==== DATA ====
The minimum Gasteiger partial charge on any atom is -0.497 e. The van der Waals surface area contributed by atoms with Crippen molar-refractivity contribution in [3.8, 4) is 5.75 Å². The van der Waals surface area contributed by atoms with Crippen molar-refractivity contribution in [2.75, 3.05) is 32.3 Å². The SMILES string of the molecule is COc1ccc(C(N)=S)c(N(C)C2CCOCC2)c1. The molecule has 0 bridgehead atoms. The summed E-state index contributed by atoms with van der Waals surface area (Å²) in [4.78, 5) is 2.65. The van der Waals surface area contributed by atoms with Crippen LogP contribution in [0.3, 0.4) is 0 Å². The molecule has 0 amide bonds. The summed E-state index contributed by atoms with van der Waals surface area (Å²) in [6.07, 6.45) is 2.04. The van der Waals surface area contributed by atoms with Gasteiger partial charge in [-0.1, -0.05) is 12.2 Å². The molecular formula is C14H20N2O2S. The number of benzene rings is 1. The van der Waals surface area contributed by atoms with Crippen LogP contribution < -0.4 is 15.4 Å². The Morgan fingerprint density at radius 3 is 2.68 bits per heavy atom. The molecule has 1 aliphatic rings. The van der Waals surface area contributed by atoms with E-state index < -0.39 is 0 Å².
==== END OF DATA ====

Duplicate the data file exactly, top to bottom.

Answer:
The minimum Gasteiger partial charge on any atom is -0.497 e. The van der Waals surface area contributed by atoms with Crippen molar-refractivity contribution in [3.8, 4) is 5.75 Å². The van der Waals surface area contributed by atoms with Crippen molar-refractivity contribution in [2.75, 3.05) is 32.3 Å². The SMILES string of the molecule is COc1ccc(C(N)=S)c(N(C)C2CCOCC2)c1. The molecule has 0 bridgehead atoms. The summed E-state index contributed by atoms with van der Waals surface area (Å²) in [4.78, 5) is 2.65. The van der Waals surface area contributed by atoms with Crippen LogP contribution in [0.3, 0.4) is 0 Å². The molecule has 0 amide bonds. The summed E-state index contributed by atoms with van der Waals surface area (Å²) in [6.07, 6.45) is 2.04. The van der Waals surface area contributed by atoms with Gasteiger partial charge in [-0.1, -0.05) is 12.2 Å². The molecular formula is C14H20N2O2S. The number of benzene rings is 1. The van der Waals surface area contributed by atoms with Crippen LogP contribution < -0.4 is 15.4 Å². The Morgan fingerprint density at radius 3 is 2.68 bits per heavy atom. The molecule has 1 aliphatic rings. The van der Waals surface area contributed by atoms with E-state index < -0.39 is 0 Å².